Journal of the House of Lords: Volume 4, 1629-42. Originally published by His Majesty's Stationery Office, London, 1767-1830.
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DIE Jovis, videlicet, 31 die Decembris.
Bp. of Salisbury excused.
Ld. Herbert to speak with Sir George Ratcliffe.
Clarke's Naturalization Bill.
Exchange between Sir Nicholas Crispe and the Bp. of London.
Hodie 3a vice lecta est Billa, An Act for the Alteration of some Lands, within the Parish of Fulham, in Comitatu Midd. held of the Lord Bishop of London, as of his Manor of Fulham, to Sir Nicholas Crispe, Knight; and, being put to the Question, it was consented to, nemine contradicente.
Protestation upon Honour referred to be considered of.
Earl Marshal reported, from the Lords Committees for Privileges, their Opinions concerning the Peers of this Realm answering upon Honour only, and not upon Oath; which being read and considered of, their Lordships finding some Things fit to be added by way of Explanation, the House thought fit to appoint the Earl Marshal, Earl of Bath, Lord Viscount Say and Seale, Lord Bishop of Lincolne, and Lord Roberts, to withdraw themselves, and consider further of the Particulars; which accordingly their Lordships did.
Bp of Winton to speak with Archbp. of Cant.
Message from the H. C. for a Conference concerning Sir George Ratcliffe.
That the Knights, Citizens, and Burgesses of the House of Commons, did desire their Lordships to give a Conference, with a Committee of both Houses, concerning the Articles in Maintenance of their Accusation of High Treason charged against Sir George Ratcliffe, Knight; and this to be at what convenient Time their Lordships shall please to appoint.
The Answer of the Lords to this Message was, That their Lordships have taken the Desire of the House of Commons into Consideration, and will give a Meeting, with a Committee of both Houses, presently, in the Painted Chamber.
Report of the Committee concerning upon Honour up only.
"Our Opinions are clear, and that upon hearing divers Learned Men of both Laws speak, That our Answers upon Honour only can be no Impediment to the Common Justice of the Kingdom, but a due and just Preservation of our Ancient Liberties; and therefore we offer it as our Unanimous Opinions to the House, That our former Order may stand in full Force, which is entered upon our Roll, in hæc verba:
"Ordered, upon the Question, nemine contradicente, That the Nobility of this Kingdom, and Lords of the Upper House of Parliament, are, of ancient Right, to answer in all Courts, as Defendants, upon Protestation of Honour only, and not upon the common Oath; and that the said Order, and this Explanation, doth extend to all Answers and Examinations upon Interrogatories, in all Causes as well Criminal as Civil, and in all Courts and Commissions whatsoever, and also to the Persons of the Widows and Dowagers of the Temporal Peers of this Land; and that the Lord Keeper of the Great Seal of England for the Time being, or the Speaker of the Lords House for the Time being, do forthwith give Notice of it, together with this Explanation, to all the Courts of Justice, and the Judges, Clerks, and Registers of them, by causing our former Order, with this Explanation, to be recorded in all Courts; and that all Orders, Constitutions, or Customs, entered or practised to the contrary wheresoever may be abolished and declared void; and the Lord Keeper of the Great Seal for the Time being, or Commissioners of the Great Seal out of Parliament-time, shall see all Practice to the contrary hereafter to be punished with exemplary Severity, to deter others from the like Attempts."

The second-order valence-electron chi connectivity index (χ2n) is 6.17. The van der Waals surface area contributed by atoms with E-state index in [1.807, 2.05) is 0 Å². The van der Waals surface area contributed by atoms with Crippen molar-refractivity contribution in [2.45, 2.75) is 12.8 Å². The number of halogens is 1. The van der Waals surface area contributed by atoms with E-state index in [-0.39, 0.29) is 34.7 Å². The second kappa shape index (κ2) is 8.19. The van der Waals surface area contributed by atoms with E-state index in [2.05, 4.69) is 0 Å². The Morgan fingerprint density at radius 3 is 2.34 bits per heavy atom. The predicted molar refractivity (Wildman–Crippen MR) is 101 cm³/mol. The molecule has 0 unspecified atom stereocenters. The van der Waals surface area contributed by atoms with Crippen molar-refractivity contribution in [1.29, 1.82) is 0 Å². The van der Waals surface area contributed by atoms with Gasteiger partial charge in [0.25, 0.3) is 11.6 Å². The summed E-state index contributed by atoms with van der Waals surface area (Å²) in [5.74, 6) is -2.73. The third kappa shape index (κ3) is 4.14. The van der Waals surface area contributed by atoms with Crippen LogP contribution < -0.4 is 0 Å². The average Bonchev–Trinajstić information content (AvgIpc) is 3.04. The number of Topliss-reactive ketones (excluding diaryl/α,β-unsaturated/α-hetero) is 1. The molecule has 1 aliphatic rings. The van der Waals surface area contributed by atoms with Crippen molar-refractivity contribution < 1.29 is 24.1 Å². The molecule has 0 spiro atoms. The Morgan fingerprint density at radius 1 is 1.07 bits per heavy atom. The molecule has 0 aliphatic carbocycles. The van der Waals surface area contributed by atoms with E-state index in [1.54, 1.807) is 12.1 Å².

Privilege of the Peers, &c. with respect to Recusancy.
It was moved, That whereas an Order was lately made by this most Honourable and High Court, for the staying of the proceeding of Indictments against some Peers of this House, for their Recusancy, being preferred in Time of Parliament, contrary to the Privilege of Parliament; and that their Lordships, their Wives, Children, and menial Servants, should be allowed the Privilege of Parliament, during the Time of Parliament, and Twenty Days after; it was this Day Ordered by the House, That Dowagers and Widows of Recusant Lords, that are not convicted, shall be allowed the Privilege of Parliament.
Next it was moved, whether the Servants of any Recusant Lord, being of that Religion, shall be allowed the Privilege of Parliament, in regard of his Recusancy, being contrary to the Statute Laws of this Kingdom; whereupon it was referred to the Consideration of the Committee of Privileges.